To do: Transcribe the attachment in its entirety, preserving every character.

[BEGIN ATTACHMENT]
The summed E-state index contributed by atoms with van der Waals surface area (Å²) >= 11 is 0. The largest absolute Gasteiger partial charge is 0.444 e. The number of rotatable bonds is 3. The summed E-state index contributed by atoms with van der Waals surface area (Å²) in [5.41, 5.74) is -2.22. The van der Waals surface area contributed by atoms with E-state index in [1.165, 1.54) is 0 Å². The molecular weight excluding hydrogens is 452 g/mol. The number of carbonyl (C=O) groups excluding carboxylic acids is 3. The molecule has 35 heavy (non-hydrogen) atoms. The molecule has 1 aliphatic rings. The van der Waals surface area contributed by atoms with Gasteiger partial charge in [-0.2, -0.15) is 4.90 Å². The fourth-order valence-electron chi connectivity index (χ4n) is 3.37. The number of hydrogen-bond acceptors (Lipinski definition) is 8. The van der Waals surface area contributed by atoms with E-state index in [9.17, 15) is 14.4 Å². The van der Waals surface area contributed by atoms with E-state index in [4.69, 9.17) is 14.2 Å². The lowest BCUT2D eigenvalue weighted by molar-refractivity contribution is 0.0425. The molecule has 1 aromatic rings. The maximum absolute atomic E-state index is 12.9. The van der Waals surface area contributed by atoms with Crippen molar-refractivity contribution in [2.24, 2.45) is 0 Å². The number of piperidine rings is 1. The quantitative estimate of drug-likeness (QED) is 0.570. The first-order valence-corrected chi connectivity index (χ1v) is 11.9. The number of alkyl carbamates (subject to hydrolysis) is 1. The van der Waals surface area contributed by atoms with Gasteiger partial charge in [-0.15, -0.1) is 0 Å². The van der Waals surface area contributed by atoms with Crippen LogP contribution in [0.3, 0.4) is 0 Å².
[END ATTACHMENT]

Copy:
The summed E-state index contributed by atoms with van der Waals surface area (Å²) >= 11 is 0. The largest absolute Gasteiger partial charge is 0.444 e. The number of rotatable bonds is 3. The summed E-state index contributed by atoms with van der Waals surface area (Å²) in [5.41, 5.74) is -2.22. The van der Waals surface area contributed by atoms with E-state index in [1.165, 1.54) is 0 Å². The molecular weight excluding hydrogens is 452 g/mol. The number of carbonyl (C=O) groups excluding carboxylic acids is 3. The molecule has 35 heavy (non-hydrogen) atoms. The molecule has 1 aliphatic rings. The van der Waals surface area contributed by atoms with Gasteiger partial charge in [-0.2, -0.15) is 4.90 Å². The fourth-order valence-electron chi connectivity index (χ4n) is 3.37. The number of hydrogen-bond acceptors (Lipinski definition) is 8. The van der Waals surface area contributed by atoms with E-state index in [9.17, 15) is 14.4 Å². The van der Waals surface area contributed by atoms with E-state index in [4.69, 9.17) is 14.2 Å². The lowest BCUT2D eigenvalue weighted by molar-refractivity contribution is 0.0425. The molecule has 1 aromatic rings. The maximum absolute atomic E-state index is 12.9. The van der Waals surface area contributed by atoms with Crippen molar-refractivity contribution in [2.24, 2.45) is 0 Å². The number of piperidine rings is 1. The quantitative estimate of drug-likeness (QED) is 0.570. The first-order valence-corrected chi connectivity index (χ1v) is 11.9. The number of alkyl carbamates (subject to hydrolysis) is 1. The van der Waals surface area contributed by atoms with Gasteiger partial charge in [-0.15, -0.1) is 0 Å². The van der Waals surface area contributed by atoms with Crippen LogP contribution in [0.3, 0.4) is 0 Å².